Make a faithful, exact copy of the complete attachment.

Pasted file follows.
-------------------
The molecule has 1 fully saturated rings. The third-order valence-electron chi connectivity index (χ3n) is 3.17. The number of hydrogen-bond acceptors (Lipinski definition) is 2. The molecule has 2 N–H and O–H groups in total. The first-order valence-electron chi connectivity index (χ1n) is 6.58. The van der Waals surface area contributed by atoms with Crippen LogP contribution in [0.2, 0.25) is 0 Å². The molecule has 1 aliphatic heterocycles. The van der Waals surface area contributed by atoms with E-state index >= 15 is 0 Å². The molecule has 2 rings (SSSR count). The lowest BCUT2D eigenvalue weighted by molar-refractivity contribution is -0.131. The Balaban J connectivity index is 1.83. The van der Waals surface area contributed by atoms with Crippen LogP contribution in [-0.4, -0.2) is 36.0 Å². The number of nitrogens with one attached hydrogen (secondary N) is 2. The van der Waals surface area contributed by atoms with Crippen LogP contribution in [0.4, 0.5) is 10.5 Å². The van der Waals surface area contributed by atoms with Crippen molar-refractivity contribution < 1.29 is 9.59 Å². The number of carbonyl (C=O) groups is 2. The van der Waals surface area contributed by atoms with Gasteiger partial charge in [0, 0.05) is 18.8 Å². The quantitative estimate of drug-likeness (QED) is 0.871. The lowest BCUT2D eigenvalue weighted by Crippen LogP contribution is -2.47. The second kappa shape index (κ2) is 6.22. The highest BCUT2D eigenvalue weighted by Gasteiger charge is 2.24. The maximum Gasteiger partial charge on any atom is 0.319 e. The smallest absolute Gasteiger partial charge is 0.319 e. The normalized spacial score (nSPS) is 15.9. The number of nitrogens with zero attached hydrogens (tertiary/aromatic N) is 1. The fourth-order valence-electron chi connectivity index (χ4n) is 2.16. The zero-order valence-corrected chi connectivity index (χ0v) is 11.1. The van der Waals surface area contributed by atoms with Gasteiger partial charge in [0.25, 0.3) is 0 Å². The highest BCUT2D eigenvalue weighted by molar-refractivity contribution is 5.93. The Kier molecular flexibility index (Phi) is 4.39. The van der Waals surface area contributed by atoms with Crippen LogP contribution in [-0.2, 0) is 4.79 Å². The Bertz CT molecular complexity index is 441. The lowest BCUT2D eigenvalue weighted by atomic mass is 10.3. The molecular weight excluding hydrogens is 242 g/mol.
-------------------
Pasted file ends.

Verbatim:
The molecule has 1 fully saturated rings. The third-order valence-electron chi connectivity index (χ3n) is 3.17. The number of hydrogen-bond acceptors (Lipinski definition) is 2. The molecule has 2 N–H and O–H groups in total. The first-order valence-electron chi connectivity index (χ1n) is 6.58. The van der Waals surface area contributed by atoms with Crippen LogP contribution in [0.2, 0.25) is 0 Å². The molecule has 1 aliphatic heterocycles. The van der Waals surface area contributed by atoms with E-state index >= 15 is 0 Å². The molecule has 2 rings (SSSR count). The lowest BCUT2D eigenvalue weighted by molar-refractivity contribution is -0.131. The Balaban J connectivity index is 1.83. The van der Waals surface area contributed by atoms with Crippen LogP contribution in [-0.4, -0.2) is 36.0 Å². The number of nitrogens with one attached hydrogen (secondary N) is 2. The van der Waals surface area contributed by atoms with Crippen LogP contribution in [0.4, 0.5) is 10.5 Å². The van der Waals surface area contributed by atoms with Crippen molar-refractivity contribution < 1.29 is 9.59 Å². The number of carbonyl (C=O) groups is 2. The van der Waals surface area contributed by atoms with Gasteiger partial charge in [0, 0.05) is 18.8 Å². The quantitative estimate of drug-likeness (QED) is 0.871. The lowest BCUT2D eigenvalue weighted by Crippen LogP contribution is -2.47. The second kappa shape index (κ2) is 6.22. The highest BCUT2D eigenvalue weighted by Gasteiger charge is 2.24. The maximum Gasteiger partial charge on any atom is 0.319 e. The smallest absolute Gasteiger partial charge is 0.319 e. The normalized spacial score (nSPS) is 15.9. The number of nitrogens with zero attached hydrogens (tertiary/aromatic N) is 1. The fourth-order valence-electron chi connectivity index (χ4n) is 2.16. The zero-order valence-corrected chi connectivity index (χ0v) is 11.1. The van der Waals surface area contributed by atoms with Gasteiger partial charge in [0.25, 0.3) is 0 Å². The highest BCUT2D eigenvalue weighted by molar-refractivity contribution is 5.93. The Kier molecular flexibility index (Phi) is 4.39. The van der Waals surface area contributed by atoms with Crippen LogP contribution in [-0.2, 0) is 4.79 Å². The Bertz CT molecular complexity index is 441. The lowest BCUT2D eigenvalue weighted by atomic mass is 10.3. The molecular weight excluding hydrogens is 242 g/mol.